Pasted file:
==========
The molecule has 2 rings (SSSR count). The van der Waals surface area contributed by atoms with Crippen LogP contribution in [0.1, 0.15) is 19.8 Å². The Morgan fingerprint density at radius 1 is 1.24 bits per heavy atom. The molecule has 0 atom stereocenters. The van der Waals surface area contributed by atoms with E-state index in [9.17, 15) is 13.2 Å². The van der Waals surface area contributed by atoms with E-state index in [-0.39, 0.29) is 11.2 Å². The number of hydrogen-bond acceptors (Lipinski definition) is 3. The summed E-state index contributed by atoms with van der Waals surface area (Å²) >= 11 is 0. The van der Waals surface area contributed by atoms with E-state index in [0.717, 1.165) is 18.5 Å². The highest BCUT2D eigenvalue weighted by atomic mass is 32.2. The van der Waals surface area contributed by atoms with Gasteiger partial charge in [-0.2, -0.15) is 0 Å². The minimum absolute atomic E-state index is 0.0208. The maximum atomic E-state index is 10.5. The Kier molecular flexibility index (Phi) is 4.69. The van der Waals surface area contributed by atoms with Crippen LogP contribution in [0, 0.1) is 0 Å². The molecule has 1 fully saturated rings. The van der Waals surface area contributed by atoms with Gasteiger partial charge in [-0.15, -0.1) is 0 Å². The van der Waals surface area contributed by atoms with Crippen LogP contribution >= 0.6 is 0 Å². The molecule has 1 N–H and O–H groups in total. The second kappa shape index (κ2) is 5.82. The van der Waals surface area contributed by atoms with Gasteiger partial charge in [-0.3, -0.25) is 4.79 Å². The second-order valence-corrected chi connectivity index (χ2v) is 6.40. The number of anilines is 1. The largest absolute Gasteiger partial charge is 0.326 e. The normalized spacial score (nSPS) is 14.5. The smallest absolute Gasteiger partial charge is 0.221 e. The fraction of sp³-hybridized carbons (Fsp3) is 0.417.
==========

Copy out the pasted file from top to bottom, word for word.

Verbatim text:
The molecule has 2 rings (SSSR count). The van der Waals surface area contributed by atoms with Crippen LogP contribution in [0.1, 0.15) is 19.8 Å². The Morgan fingerprint density at radius 1 is 1.24 bits per heavy atom. The molecule has 0 atom stereocenters. The van der Waals surface area contributed by atoms with E-state index in [9.17, 15) is 13.2 Å². The van der Waals surface area contributed by atoms with E-state index in [-0.39, 0.29) is 11.2 Å². The number of hydrogen-bond acceptors (Lipinski definition) is 3. The summed E-state index contributed by atoms with van der Waals surface area (Å²) >= 11 is 0. The van der Waals surface area contributed by atoms with E-state index in [0.717, 1.165) is 18.5 Å². The highest BCUT2D eigenvalue weighted by atomic mass is 32.2. The van der Waals surface area contributed by atoms with Gasteiger partial charge in [-0.2, -0.15) is 0 Å². The minimum absolute atomic E-state index is 0.0208. The maximum atomic E-state index is 10.5. The Kier molecular flexibility index (Phi) is 4.69. The van der Waals surface area contributed by atoms with Crippen LogP contribution in [0, 0.1) is 0 Å². The molecule has 1 fully saturated rings. The van der Waals surface area contributed by atoms with Gasteiger partial charge in [-0.15, -0.1) is 0 Å². The van der Waals surface area contributed by atoms with Crippen LogP contribution >= 0.6 is 0 Å². The molecule has 1 N–H and O–H groups in total. The second kappa shape index (κ2) is 5.82. The van der Waals surface area contributed by atoms with Gasteiger partial charge in [-0.3, -0.25) is 4.79 Å². The second-order valence-corrected chi connectivity index (χ2v) is 6.40. The number of anilines is 1. The largest absolute Gasteiger partial charge is 0.326 e. The normalized spacial score (nSPS) is 14.5. The smallest absolute Gasteiger partial charge is 0.221 e. The fraction of sp³-hybridized carbons (Fsp3) is 0.417.